On democracy in the 21st Century
Reflections on Arundhati Roy’s An Ordinary Person’s Guide to Empire
Pakistan is a country that has struggled with its democractic status having seen significant periods of military rule since its creation in 1947. Corruption and nepotism continue to cancel out any opportunity for democratic regimes to take shape.
Whilst I continue to follow the country’s ongoing struggle, established democracies across the world are tarnishing the very image we have been aspiring to reach.
I’ve always had doubts in the efficiency of a democratic state having seen some of the actions taken in the name of ‘freedom and democracy’ but often struggled to put these thoughts into words.
Arundhati Roy makes a convincing case against 21st century democracy how the term has been hijacked for purely political gain.
In An Ordinary Person’s Guide to Empire, Roy defines democracy as “ a lunatic asylum in which we are all voluntary inmates”.
Thirteen years ago today, the US decided to invade Iraq. The UK promptly followed suit to offer its support. Yet two million people took the streets to protest against it.
Their concerns weren’t even addressed.
For some, this anti-war march will go down in history as the final moment that Britons demonstrated a faith in parliamentary democracy.
Since WWII, the UK and US have been at war with or has attacked: Pakistan, Syria, Libya, El Salvador, Iraq, Somalia, Yemen and Afghanistan to name a few.
Would Roy’s definition of “old fashioned, nineteenth century colonialism dressed up as a new-fashioned twenty-first century war” be more appropriate to define the manner in which these countries conduct themselves?
Democracy in its earliest form may have had good intentions. However, somewhere along the way, the instruments of democracy i.e. the independent judiciary, the free press and parliament have been infiltrated. You only need to look as far as the Murdoch empire to realise this. These instruments mean little when the free market has reduced them to commodities on sale to the highest bidder.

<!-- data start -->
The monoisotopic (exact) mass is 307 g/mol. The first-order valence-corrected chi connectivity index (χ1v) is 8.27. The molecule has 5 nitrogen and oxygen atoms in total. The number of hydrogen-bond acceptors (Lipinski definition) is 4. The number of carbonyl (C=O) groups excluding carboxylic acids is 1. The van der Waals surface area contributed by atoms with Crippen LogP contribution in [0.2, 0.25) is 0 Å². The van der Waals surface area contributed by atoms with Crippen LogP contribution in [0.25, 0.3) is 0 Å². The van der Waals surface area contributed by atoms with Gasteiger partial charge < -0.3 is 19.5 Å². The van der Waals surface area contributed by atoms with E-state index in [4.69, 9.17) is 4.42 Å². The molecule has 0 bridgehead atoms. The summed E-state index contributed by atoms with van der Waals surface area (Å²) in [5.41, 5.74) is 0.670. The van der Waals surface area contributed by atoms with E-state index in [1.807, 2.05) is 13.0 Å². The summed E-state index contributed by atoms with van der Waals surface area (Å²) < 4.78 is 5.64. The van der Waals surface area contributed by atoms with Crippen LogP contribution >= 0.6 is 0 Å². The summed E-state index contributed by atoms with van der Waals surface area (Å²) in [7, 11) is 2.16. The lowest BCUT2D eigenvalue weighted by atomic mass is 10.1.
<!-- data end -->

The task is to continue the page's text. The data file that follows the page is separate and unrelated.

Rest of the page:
As Roy eloquently states:
“ It is a myth that the free market breaks down national barriers. It does not threaten national security, it undermines democracy.
They have to make sure that its only money, goods, patents and services that are globalised. Not the free movement of people. Not a respect for human rights. Not international treaties on racial discrimination or chemical and nuclear weapons or greenhouse gas emissions or justice.”
This is true as we continue to see human rights and climate change on a back burner. For a democracy in which the voice of the people should govern the political discourse, it seems contradictory that economic interests of businesses dictate the government’s priorities.
Roy makes a convincing case for democracy becoming the “Empire’s euphemism for neo-liberal capitalism”.
Perhaps democracy is the lesser of all evils but this doesn’t exclude it from scrutiny. Because the way things are going, it is likely to evolve into the greatest of evils: one that conceals its true motives behind a mask.